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The Writer and the Written

Ranu Uniyal

By Ira Pande
Penguin, Delhi, 2005, pp. 216, Rs. 250.00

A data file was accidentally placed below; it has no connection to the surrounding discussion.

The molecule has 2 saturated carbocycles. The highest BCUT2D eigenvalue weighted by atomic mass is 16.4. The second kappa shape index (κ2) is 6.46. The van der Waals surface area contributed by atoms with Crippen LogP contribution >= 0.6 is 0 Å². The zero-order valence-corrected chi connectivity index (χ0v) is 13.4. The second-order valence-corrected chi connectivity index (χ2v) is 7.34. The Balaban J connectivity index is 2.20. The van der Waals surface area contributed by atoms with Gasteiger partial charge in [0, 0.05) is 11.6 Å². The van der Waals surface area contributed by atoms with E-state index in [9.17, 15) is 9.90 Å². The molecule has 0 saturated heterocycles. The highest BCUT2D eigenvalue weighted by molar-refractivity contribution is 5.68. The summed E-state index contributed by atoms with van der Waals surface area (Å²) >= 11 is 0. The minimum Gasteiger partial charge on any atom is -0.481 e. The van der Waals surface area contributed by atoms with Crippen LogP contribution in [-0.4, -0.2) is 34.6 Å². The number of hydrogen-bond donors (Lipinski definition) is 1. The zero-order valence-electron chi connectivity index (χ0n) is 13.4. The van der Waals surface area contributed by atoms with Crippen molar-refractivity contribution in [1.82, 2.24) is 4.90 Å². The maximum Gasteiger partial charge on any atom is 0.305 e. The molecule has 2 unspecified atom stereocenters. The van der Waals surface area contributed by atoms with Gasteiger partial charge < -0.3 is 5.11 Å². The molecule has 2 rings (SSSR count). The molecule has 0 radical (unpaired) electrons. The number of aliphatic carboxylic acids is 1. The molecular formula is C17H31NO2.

Shivani was born on October 18th 1924. She died on 21st March 2003. Her first piece of fiction was in Bengali. Several novels were serialized in a popular Hindi magazine Dharamyug. As a fifteen year old I remember pouring over Chaudah Phere late into the night. Shivani captures the beauty of her women and the charm of the landscape. Her alliance with the landscape brought her into direct contact with the sensuous and the commonplace, the mundane and the secret joys of love and life. Of all human emotions, romantic love was her forte. All her women were caught in an eternal bind of suffering and shame. Yet what was most striking was their unfailing love for the tragic and the doomed. Most of the women that she wrote about were intelligent and pure and of an ethereal beauty. The simplicity and the timelessness of the hills is also reflected in her women. Often their strength also became their weakness. And Shivani would grasp the little details of their lives with curiosity, and a natural sadness. Did I not weep inconsolably at the sufferings of Champa in Shamshan Champa Who does not remember the mad and pregnant Krishna Kali as she wandered the streets in full day light Or the beautiful but unhappy fate of young Surangama Most of these women had a heart of gold and the mans world made them an object of sheer gratification. Desire for love is a strong and a recurring theme in most of her fiction. Culture and tradition form the basis of her existence. Strongly rooted in her Kumaoni identity she was equally passionate about her Bengali upbringing. Much loved by her readers, unfortunately Shivani could never get an honest appraisal from her critics. She was strongly disparaged by the male bastion and they refused to treat her as a writer of classics. She was dismissed as popular and vain. However much she was disliked for her subjects and its treatment by the so called intellectual brigade of the Hindi heartland she won hearts of many women all over the world. In her hands language became so beautiful that her words were music. Ira Pandes semiautobiographical work Diddi is a fascinating account of Shivani in her multiple roles as a woman and a writer, a mother and a wife, a pahari from Almora with fond memories of her life as a student at Shantiniketan. In ...

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